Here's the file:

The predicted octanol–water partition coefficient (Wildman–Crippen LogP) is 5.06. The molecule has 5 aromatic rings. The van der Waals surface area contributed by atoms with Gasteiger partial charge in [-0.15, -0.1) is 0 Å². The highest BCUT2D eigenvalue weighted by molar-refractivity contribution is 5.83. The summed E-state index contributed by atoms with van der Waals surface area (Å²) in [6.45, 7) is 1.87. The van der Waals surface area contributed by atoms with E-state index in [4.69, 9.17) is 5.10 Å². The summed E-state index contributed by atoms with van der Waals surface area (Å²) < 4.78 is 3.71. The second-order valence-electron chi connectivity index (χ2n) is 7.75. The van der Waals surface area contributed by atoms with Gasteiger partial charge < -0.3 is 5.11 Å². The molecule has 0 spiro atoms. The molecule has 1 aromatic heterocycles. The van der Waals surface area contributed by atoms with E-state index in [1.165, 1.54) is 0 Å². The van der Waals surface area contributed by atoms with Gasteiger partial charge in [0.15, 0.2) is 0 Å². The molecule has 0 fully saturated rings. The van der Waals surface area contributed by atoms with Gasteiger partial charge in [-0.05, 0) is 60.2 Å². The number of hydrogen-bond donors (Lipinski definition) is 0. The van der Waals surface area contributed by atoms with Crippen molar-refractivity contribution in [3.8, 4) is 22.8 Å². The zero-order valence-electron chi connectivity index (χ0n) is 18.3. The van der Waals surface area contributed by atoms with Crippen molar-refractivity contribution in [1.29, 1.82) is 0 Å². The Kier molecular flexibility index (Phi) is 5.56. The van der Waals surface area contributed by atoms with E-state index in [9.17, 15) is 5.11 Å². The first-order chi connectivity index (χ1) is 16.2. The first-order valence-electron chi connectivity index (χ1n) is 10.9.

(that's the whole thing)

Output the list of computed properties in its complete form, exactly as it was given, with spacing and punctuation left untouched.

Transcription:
The predicted octanol–water partition coefficient (Wildman–Crippen LogP) is 5.06. The molecule has 5 aromatic rings. The van der Waals surface area contributed by atoms with Gasteiger partial charge in [-0.15, -0.1) is 0 Å². The highest BCUT2D eigenvalue weighted by molar-refractivity contribution is 5.83. The summed E-state index contributed by atoms with van der Waals surface area (Å²) in [6.45, 7) is 1.87. The van der Waals surface area contributed by atoms with E-state index in [4.69, 9.17) is 5.10 Å². The summed E-state index contributed by atoms with van der Waals surface area (Å²) < 4.78 is 3.71. The second-order valence-electron chi connectivity index (χ2n) is 7.75. The van der Waals surface area contributed by atoms with Gasteiger partial charge < -0.3 is 5.11 Å². The molecule has 0 spiro atoms. The molecule has 1 aromatic heterocycles. The van der Waals surface area contributed by atoms with E-state index in [1.165, 1.54) is 0 Å². The van der Waals surface area contributed by atoms with Gasteiger partial charge in [0.15, 0.2) is 0 Å². The molecule has 0 fully saturated rings. The van der Waals surface area contributed by atoms with Gasteiger partial charge in [-0.05, 0) is 60.2 Å². The number of hydrogen-bond donors (Lipinski definition) is 0. The van der Waals surface area contributed by atoms with Crippen molar-refractivity contribution in [3.8, 4) is 22.8 Å². The zero-order valence-electron chi connectivity index (χ0n) is 18.3. The van der Waals surface area contributed by atoms with Crippen molar-refractivity contribution in [1.29, 1.82) is 0 Å². The Kier molecular flexibility index (Phi) is 5.56. The van der Waals surface area contributed by atoms with E-state index in [9.17, 15) is 5.11 Å². The first-order chi connectivity index (χ1) is 16.2. The first-order valence-electron chi connectivity index (χ1n) is 10.9.